I’d like to retire the term ‘crisis’ from current business and economic journalism. While the pandemic has doubtlessly jolted our social and economic realities, it’s important to remember disruption is not a unique or singular occurrence. Disruption is always happening.
As sail gave way to steam and steam gave way to rail, so our business practices are forced to evolve in 2020, driven by current and future consumer needs and met with ever-advancing technology. Some business owners will hope to endure these changes. Our next great business leaders are embracing them.
One major difference between our current situation and previous disruptive historical events is the pace of the extinction of certain business practices. At no time in history have we been able to learn so much so quickly about the changes shaping our reality and future needs. Change itself is constant, but it is truly rare for change to announce itself this rapidly.
Thus far, we’ve been bombarded with media messages detailing the downside of this rapid change. But in the interest of fairness, let’s consider the upside for a moment.
Look for opportunity
Business owners need to use this disruption as an opportunity to examine the shifts in consumer habits – some of which have not so much shifted as they have accelerated. By examining and listening to consumer needs, business owners will find the inefficiencies in the market.
Wherever there is inefficiency, there is opportunity. Agile businesses will be able to pivot decisively toward the opportunities that are shaping our future.
Despite the current climate of despair over an unseen future, I’d argue you don’t have to look far to find unmet needs: The pandemic has flashed a spotlight on the inefficiencies in every industry, not least is the overseas-based supply chain reliance and our current reality of unreliable suppliers. A weakness in this chain could mean opportunity for your business.
The question business owners shouldn’t be asking themselves is: “Can my business change?” In this environment, businesses must change and wholeheartedly. Thinking small will not get you far in rapidly changing times.
The first question for business owners needs to be: “What do I change?” Maybe your product is out of step with demand: Instead of filling bottles with luxury shampoo, you could fill them with hand sanitizer.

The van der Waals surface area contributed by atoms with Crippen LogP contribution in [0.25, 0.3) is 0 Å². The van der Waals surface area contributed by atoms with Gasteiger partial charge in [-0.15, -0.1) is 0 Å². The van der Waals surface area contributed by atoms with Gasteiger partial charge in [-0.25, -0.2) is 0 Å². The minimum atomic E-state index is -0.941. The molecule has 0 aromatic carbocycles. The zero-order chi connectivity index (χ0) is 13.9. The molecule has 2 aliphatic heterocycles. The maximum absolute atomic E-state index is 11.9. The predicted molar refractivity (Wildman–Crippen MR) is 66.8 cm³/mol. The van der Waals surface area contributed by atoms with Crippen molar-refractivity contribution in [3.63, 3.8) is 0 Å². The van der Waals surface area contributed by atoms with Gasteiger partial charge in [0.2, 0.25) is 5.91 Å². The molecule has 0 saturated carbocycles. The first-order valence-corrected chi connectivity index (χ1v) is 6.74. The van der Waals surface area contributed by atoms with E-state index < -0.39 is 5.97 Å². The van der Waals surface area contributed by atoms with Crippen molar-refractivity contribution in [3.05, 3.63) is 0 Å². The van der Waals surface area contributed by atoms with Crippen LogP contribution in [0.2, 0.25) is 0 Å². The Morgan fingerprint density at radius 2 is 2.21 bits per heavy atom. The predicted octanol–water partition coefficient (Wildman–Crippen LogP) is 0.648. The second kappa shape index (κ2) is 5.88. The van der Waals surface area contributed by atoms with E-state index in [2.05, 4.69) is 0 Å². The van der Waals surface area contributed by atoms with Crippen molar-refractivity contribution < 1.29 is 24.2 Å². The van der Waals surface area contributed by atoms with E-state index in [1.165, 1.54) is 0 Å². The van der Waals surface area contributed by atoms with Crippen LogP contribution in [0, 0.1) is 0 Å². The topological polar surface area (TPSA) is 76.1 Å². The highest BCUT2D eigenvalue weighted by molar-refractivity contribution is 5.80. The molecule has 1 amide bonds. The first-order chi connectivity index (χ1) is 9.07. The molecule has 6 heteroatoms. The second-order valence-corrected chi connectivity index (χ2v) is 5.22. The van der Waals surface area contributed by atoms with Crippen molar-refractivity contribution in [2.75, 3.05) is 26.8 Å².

Maybe your market has upended: All that toilet paper headed to empty college dormitories and hotel rooms could now be repackaged and used to stock empty grocery shelves.
Or maybe, the structure of how you do business has changed. Restaurants that can open at 50 percent capacity may need to rely on, and ramp up, carryout services for the foreseeable future.
But just because you can fill a need or manufacture an urgently needed consumer good doesn’t mean the consumer will necessarily buy it. The competition isn’t always your biggest competitor.
In this environment, the biggest challenge businesses will face will be meeting the interests of the consumer in the most efficient way. But figuring out what consumers need entails more than reading a newspaper article about mask shortages. Instead of rushing in to manufacture masks, learn about the organizations buying them, and find out exactly what they need.
Finally, businesses need to consider how to change and come up with a change-management plan.
Tale of 2 leaders
Businesses needn’t go through the transformation process alone or guided by guesswork. If you need help finding answers, or even coming up with the right questions to ask, find an experienced advisor to help guide you through the process.
Are you in a position to invest? Many opportunities do – and will — exist for investors that examine the market dynamics which are emerging and are willing to do their homework.
The difference between a business that is enduring and one that is thriving, or dominating, can be summed up in the story of two leaders who ran the same company at different times in its history.
Thomas Watson led IBM in 1943 and famously said there would never be a market for “more than five computers” in the world.
IBM dominated the global market as a computer hardware manufacturer, until Baltimore native (and Johns Hopkins graduate) Sam Palmisano, son of an east Baltimore grocery-store owner, took over in 2002 and restructured the company dramatically, divesting its hardware business and shifted to leverage technological advances and meet the expanding international consumer need for technology services.
One leader was called crazy. The other was considered smart. Guess which one of them led IBM to dominance? The kid from the east side of Baltimore who took a big chance in response to even bigger changes.
Christopher Helmrath is the managing director of SC&H Capital, the investment banking and advisory practice of SC&H headquartered in Sparks.